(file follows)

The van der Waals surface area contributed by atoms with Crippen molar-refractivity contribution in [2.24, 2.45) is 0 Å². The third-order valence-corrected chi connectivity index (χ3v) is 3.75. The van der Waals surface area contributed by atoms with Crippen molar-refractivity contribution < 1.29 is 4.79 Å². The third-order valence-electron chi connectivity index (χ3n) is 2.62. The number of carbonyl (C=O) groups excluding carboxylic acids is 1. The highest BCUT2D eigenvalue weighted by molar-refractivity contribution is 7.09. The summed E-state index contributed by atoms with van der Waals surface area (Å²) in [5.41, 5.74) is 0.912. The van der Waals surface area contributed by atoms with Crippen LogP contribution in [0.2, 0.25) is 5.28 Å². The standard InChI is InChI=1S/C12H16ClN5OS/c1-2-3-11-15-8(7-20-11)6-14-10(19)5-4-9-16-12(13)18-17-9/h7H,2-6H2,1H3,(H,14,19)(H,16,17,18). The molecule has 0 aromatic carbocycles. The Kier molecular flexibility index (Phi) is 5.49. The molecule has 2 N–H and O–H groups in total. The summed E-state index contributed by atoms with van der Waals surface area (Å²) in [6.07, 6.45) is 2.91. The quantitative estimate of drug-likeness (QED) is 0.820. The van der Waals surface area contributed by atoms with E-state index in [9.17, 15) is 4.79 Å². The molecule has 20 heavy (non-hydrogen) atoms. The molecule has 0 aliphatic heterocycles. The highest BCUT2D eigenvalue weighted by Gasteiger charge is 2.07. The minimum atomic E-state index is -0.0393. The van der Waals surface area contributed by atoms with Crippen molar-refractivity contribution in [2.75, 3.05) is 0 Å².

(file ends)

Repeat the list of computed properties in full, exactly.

The van der Waals surface area contributed by atoms with Crippen molar-refractivity contribution in [2.24, 2.45) is 0 Å². The third-order valence-corrected chi connectivity index (χ3v) is 3.75. The van der Waals surface area contributed by atoms with Crippen molar-refractivity contribution < 1.29 is 4.79 Å². The third-order valence-electron chi connectivity index (χ3n) is 2.62. The number of carbonyl (C=O) groups excluding carboxylic acids is 1. The highest BCUT2D eigenvalue weighted by molar-refractivity contribution is 7.09. The summed E-state index contributed by atoms with van der Waals surface area (Å²) in [5.41, 5.74) is 0.912. The van der Waals surface area contributed by atoms with Crippen LogP contribution in [0.2, 0.25) is 5.28 Å². The standard InChI is InChI=1S/C12H16ClN5OS/c1-2-3-11-15-8(7-20-11)6-14-10(19)5-4-9-16-12(13)18-17-9/h7H,2-6H2,1H3,(H,14,19)(H,16,17,18). The molecule has 0 aromatic carbocycles. The Kier molecular flexibility index (Phi) is 5.49. The molecule has 2 N–H and O–H groups in total. The summed E-state index contributed by atoms with van der Waals surface area (Å²) in [6.07, 6.45) is 2.91. The quantitative estimate of drug-likeness (QED) is 0.820. The van der Waals surface area contributed by atoms with E-state index in [9.17, 15) is 4.79 Å². The molecule has 20 heavy (non-hydrogen) atoms. The molecule has 0 aliphatic heterocycles. The highest BCUT2D eigenvalue weighted by Gasteiger charge is 2.07. The minimum atomic E-state index is -0.0393. The van der Waals surface area contributed by atoms with Crippen molar-refractivity contribution in [2.75, 3.05) is 0 Å².